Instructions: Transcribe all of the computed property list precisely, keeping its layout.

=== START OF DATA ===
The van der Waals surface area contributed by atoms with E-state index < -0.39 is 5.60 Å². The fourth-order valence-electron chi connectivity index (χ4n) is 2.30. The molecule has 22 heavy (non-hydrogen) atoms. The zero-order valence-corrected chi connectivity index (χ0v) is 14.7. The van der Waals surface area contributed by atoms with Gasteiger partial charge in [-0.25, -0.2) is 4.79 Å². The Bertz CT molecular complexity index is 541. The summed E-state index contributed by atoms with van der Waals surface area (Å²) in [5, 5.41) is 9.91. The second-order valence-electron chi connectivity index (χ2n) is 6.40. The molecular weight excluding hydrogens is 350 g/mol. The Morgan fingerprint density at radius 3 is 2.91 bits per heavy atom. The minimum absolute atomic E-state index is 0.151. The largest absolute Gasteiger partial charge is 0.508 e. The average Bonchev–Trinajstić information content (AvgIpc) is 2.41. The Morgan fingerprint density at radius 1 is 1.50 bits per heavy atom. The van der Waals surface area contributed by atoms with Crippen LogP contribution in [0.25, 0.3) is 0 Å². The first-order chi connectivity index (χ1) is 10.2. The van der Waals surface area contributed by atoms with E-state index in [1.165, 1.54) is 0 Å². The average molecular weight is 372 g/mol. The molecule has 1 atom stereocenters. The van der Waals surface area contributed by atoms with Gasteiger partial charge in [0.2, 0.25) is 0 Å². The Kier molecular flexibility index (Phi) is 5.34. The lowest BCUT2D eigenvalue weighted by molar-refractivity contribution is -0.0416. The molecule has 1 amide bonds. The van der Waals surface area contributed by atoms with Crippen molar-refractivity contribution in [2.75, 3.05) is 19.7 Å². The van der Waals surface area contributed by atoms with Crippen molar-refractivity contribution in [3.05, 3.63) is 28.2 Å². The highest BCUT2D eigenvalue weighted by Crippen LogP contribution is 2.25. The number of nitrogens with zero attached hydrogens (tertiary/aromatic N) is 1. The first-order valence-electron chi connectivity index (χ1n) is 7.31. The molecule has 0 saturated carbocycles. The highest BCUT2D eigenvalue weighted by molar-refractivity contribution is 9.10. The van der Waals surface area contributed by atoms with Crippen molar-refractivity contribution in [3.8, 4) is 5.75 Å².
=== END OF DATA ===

The van der Waals surface area contributed by atoms with E-state index < -0.39 is 5.60 Å². The fourth-order valence-electron chi connectivity index (χ4n) is 2.30. The molecule has 22 heavy (non-hydrogen) atoms. The zero-order valence-corrected chi connectivity index (χ0v) is 14.7. The van der Waals surface area contributed by atoms with Gasteiger partial charge in [-0.25, -0.2) is 4.79 Å². The Bertz CT molecular complexity index is 541. The summed E-state index contributed by atoms with van der Waals surface area (Å²) in [5, 5.41) is 9.91. The second-order valence-electron chi connectivity index (χ2n) is 6.40. The molecular weight excluding hydrogens is 350 g/mol. The Morgan fingerprint density at radius 3 is 2.91 bits per heavy atom. The minimum absolute atomic E-state index is 0.151. The largest absolute Gasteiger partial charge is 0.508 e. The average Bonchev–Trinajstić information content (AvgIpc) is 2.41. The Morgan fingerprint density at radius 1 is 1.50 bits per heavy atom. The van der Waals surface area contributed by atoms with Crippen LogP contribution in [0.25, 0.3) is 0 Å². The first-order chi connectivity index (χ1) is 10.2. The van der Waals surface area contributed by atoms with E-state index in [1.165, 1.54) is 0 Å². The average molecular weight is 372 g/mol. The molecule has 1 atom stereocenters. The van der Waals surface area contributed by atoms with Gasteiger partial charge in [0.2, 0.25) is 0 Å². The Kier molecular flexibility index (Phi) is 5.34. The lowest BCUT2D eigenvalue weighted by molar-refractivity contribution is -0.0416. The molecule has 1 amide bonds. The van der Waals surface area contributed by atoms with Crippen molar-refractivity contribution in [2.75, 3.05) is 19.7 Å². The van der Waals surface area contributed by atoms with Crippen molar-refractivity contribution in [3.05, 3.63) is 28.2 Å². The highest BCUT2D eigenvalue weighted by Crippen LogP contribution is 2.25. The number of nitrogens with zero attached hydrogens (tertiary/aromatic N) is 1. The first-order valence-electron chi connectivity index (χ1n) is 7.31. The molecule has 0 saturated carbocycles. The highest BCUT2D eigenvalue weighted by molar-refractivity contribution is 9.10. The van der Waals surface area contributed by atoms with Crippen molar-refractivity contribution in [3.8, 4) is 5.75 Å².